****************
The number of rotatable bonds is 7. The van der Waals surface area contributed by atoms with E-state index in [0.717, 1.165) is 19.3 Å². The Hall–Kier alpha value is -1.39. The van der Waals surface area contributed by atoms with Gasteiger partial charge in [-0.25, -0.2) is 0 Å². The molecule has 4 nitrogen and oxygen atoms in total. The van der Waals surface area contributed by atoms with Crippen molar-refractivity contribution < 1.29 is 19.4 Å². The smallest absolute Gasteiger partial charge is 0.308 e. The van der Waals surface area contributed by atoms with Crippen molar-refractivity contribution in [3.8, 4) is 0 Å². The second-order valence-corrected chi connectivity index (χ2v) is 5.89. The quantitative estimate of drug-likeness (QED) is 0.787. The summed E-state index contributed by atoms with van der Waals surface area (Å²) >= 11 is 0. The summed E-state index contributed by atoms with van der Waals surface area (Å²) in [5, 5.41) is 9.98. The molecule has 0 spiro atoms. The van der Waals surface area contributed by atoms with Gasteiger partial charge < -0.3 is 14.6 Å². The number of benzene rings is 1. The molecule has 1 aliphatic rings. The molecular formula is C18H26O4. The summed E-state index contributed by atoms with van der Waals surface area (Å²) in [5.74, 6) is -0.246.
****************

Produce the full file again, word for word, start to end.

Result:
The number of rotatable bonds is 7. The van der Waals surface area contributed by atoms with E-state index in [0.717, 1.165) is 19.3 Å². The Hall–Kier alpha value is -1.39. The van der Waals surface area contributed by atoms with Gasteiger partial charge in [-0.25, -0.2) is 0 Å². The molecule has 4 nitrogen and oxygen atoms in total. The van der Waals surface area contributed by atoms with Crippen molar-refractivity contribution < 1.29 is 19.4 Å². The smallest absolute Gasteiger partial charge is 0.308 e. The van der Waals surface area contributed by atoms with Crippen molar-refractivity contribution in [3.8, 4) is 0 Å². The second-order valence-corrected chi connectivity index (χ2v) is 5.89. The quantitative estimate of drug-likeness (QED) is 0.787. The summed E-state index contributed by atoms with van der Waals surface area (Å²) >= 11 is 0. The summed E-state index contributed by atoms with van der Waals surface area (Å²) in [5, 5.41) is 9.98. The molecule has 0 spiro atoms. The van der Waals surface area contributed by atoms with Gasteiger partial charge < -0.3 is 14.6 Å². The number of benzene rings is 1. The molecule has 1 aliphatic rings. The molecular formula is C18H26O4. The summed E-state index contributed by atoms with van der Waals surface area (Å²) in [5.74, 6) is -0.246.